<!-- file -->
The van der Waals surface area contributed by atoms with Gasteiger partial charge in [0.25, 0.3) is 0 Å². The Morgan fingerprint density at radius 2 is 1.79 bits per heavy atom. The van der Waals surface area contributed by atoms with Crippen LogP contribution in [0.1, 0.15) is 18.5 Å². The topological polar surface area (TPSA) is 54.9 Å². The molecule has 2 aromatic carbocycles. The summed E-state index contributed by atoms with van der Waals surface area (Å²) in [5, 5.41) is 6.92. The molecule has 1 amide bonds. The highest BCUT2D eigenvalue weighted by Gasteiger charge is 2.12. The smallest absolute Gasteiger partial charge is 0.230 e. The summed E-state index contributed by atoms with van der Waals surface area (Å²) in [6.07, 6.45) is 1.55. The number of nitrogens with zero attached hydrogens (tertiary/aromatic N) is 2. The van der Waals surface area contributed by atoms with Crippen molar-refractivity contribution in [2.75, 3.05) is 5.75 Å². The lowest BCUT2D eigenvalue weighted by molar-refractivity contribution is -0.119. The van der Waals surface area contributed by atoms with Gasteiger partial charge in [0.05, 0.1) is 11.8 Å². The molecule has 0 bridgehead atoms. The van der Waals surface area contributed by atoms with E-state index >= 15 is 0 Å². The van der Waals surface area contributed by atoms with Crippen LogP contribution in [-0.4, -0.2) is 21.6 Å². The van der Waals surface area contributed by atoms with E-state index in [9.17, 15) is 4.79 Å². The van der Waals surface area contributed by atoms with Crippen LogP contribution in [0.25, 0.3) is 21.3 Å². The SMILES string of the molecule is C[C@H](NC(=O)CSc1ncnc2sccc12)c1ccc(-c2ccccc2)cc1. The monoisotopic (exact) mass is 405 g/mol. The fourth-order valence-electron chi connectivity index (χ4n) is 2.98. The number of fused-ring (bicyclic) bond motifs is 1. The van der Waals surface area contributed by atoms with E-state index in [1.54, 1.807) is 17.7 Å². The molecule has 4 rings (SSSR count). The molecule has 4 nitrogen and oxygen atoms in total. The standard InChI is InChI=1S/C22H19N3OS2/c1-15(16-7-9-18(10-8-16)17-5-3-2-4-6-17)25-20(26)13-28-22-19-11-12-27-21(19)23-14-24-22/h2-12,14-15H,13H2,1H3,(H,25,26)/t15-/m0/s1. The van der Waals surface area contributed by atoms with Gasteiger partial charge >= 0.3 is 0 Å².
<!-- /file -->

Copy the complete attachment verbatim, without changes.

The van der Waals surface area contributed by atoms with Gasteiger partial charge in [0.25, 0.3) is 0 Å². The Morgan fingerprint density at radius 2 is 1.79 bits per heavy atom. The van der Waals surface area contributed by atoms with Crippen LogP contribution in [0.1, 0.15) is 18.5 Å². The topological polar surface area (TPSA) is 54.9 Å². The molecule has 2 aromatic carbocycles. The summed E-state index contributed by atoms with van der Waals surface area (Å²) in [5, 5.41) is 6.92. The molecule has 1 amide bonds. The highest BCUT2D eigenvalue weighted by Gasteiger charge is 2.12. The smallest absolute Gasteiger partial charge is 0.230 e. The summed E-state index contributed by atoms with van der Waals surface area (Å²) in [6.07, 6.45) is 1.55. The number of nitrogens with zero attached hydrogens (tertiary/aromatic N) is 2. The van der Waals surface area contributed by atoms with Crippen molar-refractivity contribution in [2.75, 3.05) is 5.75 Å². The lowest BCUT2D eigenvalue weighted by molar-refractivity contribution is -0.119. The van der Waals surface area contributed by atoms with Gasteiger partial charge in [0.05, 0.1) is 11.8 Å². The molecule has 0 bridgehead atoms. The van der Waals surface area contributed by atoms with E-state index >= 15 is 0 Å². The van der Waals surface area contributed by atoms with Crippen LogP contribution in [-0.4, -0.2) is 21.6 Å². The van der Waals surface area contributed by atoms with E-state index in [9.17, 15) is 4.79 Å². The van der Waals surface area contributed by atoms with Crippen LogP contribution in [0.25, 0.3) is 21.3 Å². The SMILES string of the molecule is C[C@H](NC(=O)CSc1ncnc2sccc12)c1ccc(-c2ccccc2)cc1. The monoisotopic (exact) mass is 405 g/mol. The fourth-order valence-electron chi connectivity index (χ4n) is 2.98. The number of fused-ring (bicyclic) bond motifs is 1. The van der Waals surface area contributed by atoms with E-state index in [1.54, 1.807) is 17.7 Å². The molecule has 4 rings (SSSR count). The molecule has 4 nitrogen and oxygen atoms in total. The standard InChI is InChI=1S/C22H19N3OS2/c1-15(16-7-9-18(10-8-16)17-5-3-2-4-6-17)25-20(26)13-28-22-19-11-12-27-21(19)23-14-24-22/h2-12,14-15H,13H2,1H3,(H,25,26)/t15-/m0/s1. The van der Waals surface area contributed by atoms with Gasteiger partial charge >= 0.3 is 0 Å².